He’s right. Case in point, I had no knowledge of said test until I read Dave’s post, nearly two weeks after the test had been conducted. I never watch live TV. The few shows that I do watch, I record on my DVR and view when I have the time, often weeks later. Nor do I listen to the radio on a regular basis. When I’m at home, I play music from my iTunes library. When I’m in the car, or doing chores, I listen to podcasts, audio books, or music on my iPhone. I occasionally have the radio on in the car when I’m chauffeuring my kids around town. I get my news from RSS feeds, podcasts, and Twitter.

I think Dave’s suggestion for expanding the EAS to contemporary, digital media channels, such as SMS, is important. And while his suggestions for pushing messages to platforms like set top boxes and gaming consoles isn’t a bad idea, an easier first step would be to harness social media, getting the word out on Twitter, Facebook, and so forth. As is typical, the government is lagging behind the technology, designing solutions for where the puck is (or was), rather than where it will be.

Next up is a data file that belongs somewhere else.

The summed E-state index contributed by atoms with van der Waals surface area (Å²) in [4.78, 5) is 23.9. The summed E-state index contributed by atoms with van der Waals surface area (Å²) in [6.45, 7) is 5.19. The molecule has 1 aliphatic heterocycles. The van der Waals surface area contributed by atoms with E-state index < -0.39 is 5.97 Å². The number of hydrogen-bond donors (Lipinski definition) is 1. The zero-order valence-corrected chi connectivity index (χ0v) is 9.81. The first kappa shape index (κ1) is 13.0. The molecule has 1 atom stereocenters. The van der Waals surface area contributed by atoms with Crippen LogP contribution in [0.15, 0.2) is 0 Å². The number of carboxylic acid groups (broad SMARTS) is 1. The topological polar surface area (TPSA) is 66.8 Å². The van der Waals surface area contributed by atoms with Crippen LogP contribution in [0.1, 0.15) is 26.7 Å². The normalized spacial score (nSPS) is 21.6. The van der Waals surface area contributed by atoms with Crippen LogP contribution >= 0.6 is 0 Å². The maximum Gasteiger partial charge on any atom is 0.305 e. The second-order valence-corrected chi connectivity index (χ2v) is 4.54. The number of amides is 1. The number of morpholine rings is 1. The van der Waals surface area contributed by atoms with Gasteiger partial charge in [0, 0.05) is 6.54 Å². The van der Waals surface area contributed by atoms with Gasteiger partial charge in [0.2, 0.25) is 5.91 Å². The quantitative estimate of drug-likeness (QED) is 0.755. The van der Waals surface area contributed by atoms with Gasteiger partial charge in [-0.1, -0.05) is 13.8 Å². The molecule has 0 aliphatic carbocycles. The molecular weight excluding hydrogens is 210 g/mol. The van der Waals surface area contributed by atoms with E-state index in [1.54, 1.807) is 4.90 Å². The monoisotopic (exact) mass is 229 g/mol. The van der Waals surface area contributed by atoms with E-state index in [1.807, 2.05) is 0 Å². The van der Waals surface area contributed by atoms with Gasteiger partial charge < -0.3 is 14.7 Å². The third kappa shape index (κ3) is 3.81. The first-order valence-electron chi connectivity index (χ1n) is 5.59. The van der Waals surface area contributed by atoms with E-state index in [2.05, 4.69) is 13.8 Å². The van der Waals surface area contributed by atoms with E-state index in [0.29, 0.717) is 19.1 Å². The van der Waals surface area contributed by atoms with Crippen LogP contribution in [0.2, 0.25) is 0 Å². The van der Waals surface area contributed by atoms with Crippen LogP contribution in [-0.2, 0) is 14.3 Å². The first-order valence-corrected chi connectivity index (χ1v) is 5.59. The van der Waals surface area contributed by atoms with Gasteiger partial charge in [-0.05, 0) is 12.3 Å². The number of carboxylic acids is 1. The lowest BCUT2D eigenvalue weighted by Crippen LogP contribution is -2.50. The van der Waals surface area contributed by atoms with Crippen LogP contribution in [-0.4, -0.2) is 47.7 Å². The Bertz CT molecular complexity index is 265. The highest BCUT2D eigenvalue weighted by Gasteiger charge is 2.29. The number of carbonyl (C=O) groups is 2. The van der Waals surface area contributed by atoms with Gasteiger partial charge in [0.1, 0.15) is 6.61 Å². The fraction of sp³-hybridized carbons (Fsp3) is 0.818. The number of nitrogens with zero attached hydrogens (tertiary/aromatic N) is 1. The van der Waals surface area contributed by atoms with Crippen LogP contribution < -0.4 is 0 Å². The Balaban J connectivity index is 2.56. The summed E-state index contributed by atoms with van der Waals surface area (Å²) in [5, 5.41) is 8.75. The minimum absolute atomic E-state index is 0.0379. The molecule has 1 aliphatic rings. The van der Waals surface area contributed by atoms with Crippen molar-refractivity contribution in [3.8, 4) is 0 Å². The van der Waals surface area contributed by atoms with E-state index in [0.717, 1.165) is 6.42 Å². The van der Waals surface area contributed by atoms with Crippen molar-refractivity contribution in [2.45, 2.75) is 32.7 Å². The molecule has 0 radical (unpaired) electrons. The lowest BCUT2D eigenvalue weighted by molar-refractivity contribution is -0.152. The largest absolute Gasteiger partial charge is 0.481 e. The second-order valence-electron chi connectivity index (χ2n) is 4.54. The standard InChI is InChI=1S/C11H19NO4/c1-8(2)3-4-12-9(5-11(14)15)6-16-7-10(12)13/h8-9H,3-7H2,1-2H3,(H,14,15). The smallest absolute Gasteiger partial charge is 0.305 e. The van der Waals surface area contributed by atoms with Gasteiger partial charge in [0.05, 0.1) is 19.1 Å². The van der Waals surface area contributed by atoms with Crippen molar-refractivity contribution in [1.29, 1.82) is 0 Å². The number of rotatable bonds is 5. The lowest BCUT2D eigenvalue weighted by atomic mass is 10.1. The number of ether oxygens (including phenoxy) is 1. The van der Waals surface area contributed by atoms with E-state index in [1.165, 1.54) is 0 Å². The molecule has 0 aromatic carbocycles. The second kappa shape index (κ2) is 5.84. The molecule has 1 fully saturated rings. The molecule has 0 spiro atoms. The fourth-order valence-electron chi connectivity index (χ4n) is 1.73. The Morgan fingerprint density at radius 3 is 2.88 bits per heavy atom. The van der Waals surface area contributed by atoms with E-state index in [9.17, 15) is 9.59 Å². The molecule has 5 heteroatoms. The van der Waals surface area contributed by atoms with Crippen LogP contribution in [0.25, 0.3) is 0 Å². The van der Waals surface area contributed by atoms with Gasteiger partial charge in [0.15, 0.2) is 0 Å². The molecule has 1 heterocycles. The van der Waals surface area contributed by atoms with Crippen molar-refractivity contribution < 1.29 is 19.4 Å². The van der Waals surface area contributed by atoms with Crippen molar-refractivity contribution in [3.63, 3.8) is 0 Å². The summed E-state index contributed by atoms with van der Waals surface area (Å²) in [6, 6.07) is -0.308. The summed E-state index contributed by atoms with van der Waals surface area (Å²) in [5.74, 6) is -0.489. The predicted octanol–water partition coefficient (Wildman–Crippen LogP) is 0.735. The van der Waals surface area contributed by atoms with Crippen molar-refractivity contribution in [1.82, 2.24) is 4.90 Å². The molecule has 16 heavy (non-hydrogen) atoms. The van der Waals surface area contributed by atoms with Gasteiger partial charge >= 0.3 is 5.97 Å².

National Design Awards

The Cooper-Hewitt recently announced the winners of the 2011 National Design Awards. I was pleased to see that Ben Fry is the winner in the Interaction Design category. Ben has created some fantastic information visualizations and authored the O’Reilly book, Visualizing Data. He has a Ph.D. from the Aesthetics + Computation Group at the MIT Media Lab and was the Nierenberg Chair in CMU’s School of Design during the 2006-2007 school year. He is also one of the creators of Processing and has published books on using the language. He is an outstanding representative of our field, deserving the recognition.